Getting Real About Impact
Dawn of a new day for giving?
Is it just us, or is Darren Walker emerging as a standard bearer for outcomes-oriented, well-reasoned, sector-strengthening giving in this era of existential crises?
He’s on 60 Minutes making a persuasive case for investing in “all of the unexciting parts of a nonprofit” (paradoxically, an exciting stance to see a powerful grantmaker take).
He’s on theroot.com acknowledging the power and importance of investing in Black women and girls: “We don’t need to give Black women and girls voices; they already have voices. Rather, we must hear them, heed them, and hold ourselves accountable to them—and then let them lead the way they’ve been doing for decades.”
He’s in the New York Times, opining that “Inequality in America [ . . .] was created by the hands and sustained effort of people who engineered benefits for themselves, to the detriment of everyone else” and that “those of us with power and privilege must grapple with a more profound question: What are we willing to give up?”
On one recent morning, two different clients in two consecutive Zoom meetings quoted him spontaneously: “The way Darren Walker puts it . . .” In both of these client engagements (as in many of our philanthropy engagements), we were discussing ways to frame tangible possibilities for donors while preserving the flexibility that leads to optimum impact. In recent years, we’ve worked with nonprofits and universities to create materials and storytelling systems that showcase the importance of agility when it comes to creating meaningful outcomes.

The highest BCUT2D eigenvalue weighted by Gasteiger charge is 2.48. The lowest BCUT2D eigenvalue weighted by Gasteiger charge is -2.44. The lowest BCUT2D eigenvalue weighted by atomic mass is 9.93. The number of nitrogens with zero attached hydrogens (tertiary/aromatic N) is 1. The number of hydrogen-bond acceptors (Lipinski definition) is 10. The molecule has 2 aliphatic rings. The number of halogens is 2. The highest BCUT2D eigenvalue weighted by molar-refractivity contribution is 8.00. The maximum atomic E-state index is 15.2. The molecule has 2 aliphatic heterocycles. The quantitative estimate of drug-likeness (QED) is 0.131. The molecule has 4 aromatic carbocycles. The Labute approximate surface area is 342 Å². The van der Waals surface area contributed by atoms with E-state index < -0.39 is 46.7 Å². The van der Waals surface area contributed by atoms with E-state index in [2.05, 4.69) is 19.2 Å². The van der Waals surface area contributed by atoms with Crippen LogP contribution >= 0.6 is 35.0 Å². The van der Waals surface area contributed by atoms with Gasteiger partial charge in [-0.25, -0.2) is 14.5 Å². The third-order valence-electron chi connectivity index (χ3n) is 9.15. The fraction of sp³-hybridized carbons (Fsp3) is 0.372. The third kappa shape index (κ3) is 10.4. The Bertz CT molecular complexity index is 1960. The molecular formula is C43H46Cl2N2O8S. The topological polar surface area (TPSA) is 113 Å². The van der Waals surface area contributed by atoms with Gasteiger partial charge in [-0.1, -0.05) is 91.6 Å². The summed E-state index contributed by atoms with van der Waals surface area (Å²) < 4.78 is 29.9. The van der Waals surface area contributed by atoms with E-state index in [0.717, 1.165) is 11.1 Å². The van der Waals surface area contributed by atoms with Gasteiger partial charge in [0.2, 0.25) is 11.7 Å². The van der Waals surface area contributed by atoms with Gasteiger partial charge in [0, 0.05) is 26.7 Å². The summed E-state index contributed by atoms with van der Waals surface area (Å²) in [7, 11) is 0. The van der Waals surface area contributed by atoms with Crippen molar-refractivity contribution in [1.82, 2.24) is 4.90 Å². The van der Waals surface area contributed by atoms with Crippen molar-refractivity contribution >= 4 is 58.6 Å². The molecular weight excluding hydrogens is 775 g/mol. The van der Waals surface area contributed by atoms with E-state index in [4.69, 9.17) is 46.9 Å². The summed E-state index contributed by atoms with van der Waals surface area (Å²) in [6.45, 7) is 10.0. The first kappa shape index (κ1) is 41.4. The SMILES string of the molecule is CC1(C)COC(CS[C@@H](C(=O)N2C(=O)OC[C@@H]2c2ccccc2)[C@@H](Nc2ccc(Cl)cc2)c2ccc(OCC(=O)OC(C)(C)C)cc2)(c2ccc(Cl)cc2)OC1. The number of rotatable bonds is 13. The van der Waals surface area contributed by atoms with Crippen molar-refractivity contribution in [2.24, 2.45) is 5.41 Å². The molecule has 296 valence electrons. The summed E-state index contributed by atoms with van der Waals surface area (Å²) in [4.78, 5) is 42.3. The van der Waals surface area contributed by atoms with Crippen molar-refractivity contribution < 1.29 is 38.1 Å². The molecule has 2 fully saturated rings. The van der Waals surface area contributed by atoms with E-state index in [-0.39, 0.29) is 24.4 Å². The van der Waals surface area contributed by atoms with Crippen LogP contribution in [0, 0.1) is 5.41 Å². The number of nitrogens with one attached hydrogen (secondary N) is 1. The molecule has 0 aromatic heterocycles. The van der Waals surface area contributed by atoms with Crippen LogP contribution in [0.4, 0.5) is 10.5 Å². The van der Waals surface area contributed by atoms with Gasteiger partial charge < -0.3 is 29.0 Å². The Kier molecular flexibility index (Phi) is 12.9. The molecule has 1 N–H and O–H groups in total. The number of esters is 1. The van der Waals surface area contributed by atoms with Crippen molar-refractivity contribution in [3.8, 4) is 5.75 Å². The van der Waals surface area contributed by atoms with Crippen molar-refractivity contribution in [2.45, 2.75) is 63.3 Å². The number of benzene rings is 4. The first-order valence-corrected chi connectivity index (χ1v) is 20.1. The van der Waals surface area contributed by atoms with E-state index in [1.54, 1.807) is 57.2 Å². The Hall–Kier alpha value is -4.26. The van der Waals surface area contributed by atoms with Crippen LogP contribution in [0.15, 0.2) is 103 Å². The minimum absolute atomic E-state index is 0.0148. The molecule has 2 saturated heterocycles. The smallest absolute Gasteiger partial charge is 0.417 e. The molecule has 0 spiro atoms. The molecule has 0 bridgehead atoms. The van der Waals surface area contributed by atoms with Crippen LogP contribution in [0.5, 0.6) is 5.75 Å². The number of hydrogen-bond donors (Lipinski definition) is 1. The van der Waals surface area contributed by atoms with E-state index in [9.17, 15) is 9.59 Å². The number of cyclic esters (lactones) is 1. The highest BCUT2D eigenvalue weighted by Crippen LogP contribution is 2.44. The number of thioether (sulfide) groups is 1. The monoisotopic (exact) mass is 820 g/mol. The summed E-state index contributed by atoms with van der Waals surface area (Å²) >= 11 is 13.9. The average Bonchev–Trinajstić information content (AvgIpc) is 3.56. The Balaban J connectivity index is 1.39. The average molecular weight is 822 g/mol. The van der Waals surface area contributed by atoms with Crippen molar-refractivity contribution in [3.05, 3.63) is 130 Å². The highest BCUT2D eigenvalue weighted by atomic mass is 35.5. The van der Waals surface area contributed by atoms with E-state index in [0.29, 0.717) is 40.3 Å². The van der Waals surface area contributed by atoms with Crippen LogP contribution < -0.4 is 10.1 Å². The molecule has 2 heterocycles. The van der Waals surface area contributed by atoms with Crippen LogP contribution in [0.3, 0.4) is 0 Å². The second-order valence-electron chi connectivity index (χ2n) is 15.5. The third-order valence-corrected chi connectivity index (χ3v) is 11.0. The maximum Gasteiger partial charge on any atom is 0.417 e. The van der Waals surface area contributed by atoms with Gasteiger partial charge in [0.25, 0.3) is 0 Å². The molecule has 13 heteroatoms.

Real-world exemplars help. The $600-million unrestricted endowment granted by Gordon and Betty Moore and the Gordon and Betty Moore Foundation to Caltech in 2002 unleashed a flood of breakthroughs; those breakthroughs, and the thrilling journeys that led to them, inspired others to entrust Caltech with very large philanthropic investments similarly structured. The $6 billion given by Mackenzie Scott to over 500 nonprofits in the space of a year—in many cases without restrictions attached—has already influenced conversations about urgency, responsiveness, and the trust owed to nonprofit grantees. The Black Feminist Fund, seeded by the Ford Foundation, puts decision-making power over its seed funds in the hands of those closest to the work. We’re listening, watching, and learning—energized as these power-sharing approaches finally gain momentum and visibility.
Are you planning for a campaign that might entail greeting donors with varied ways of thinking about impact? Let’s talk!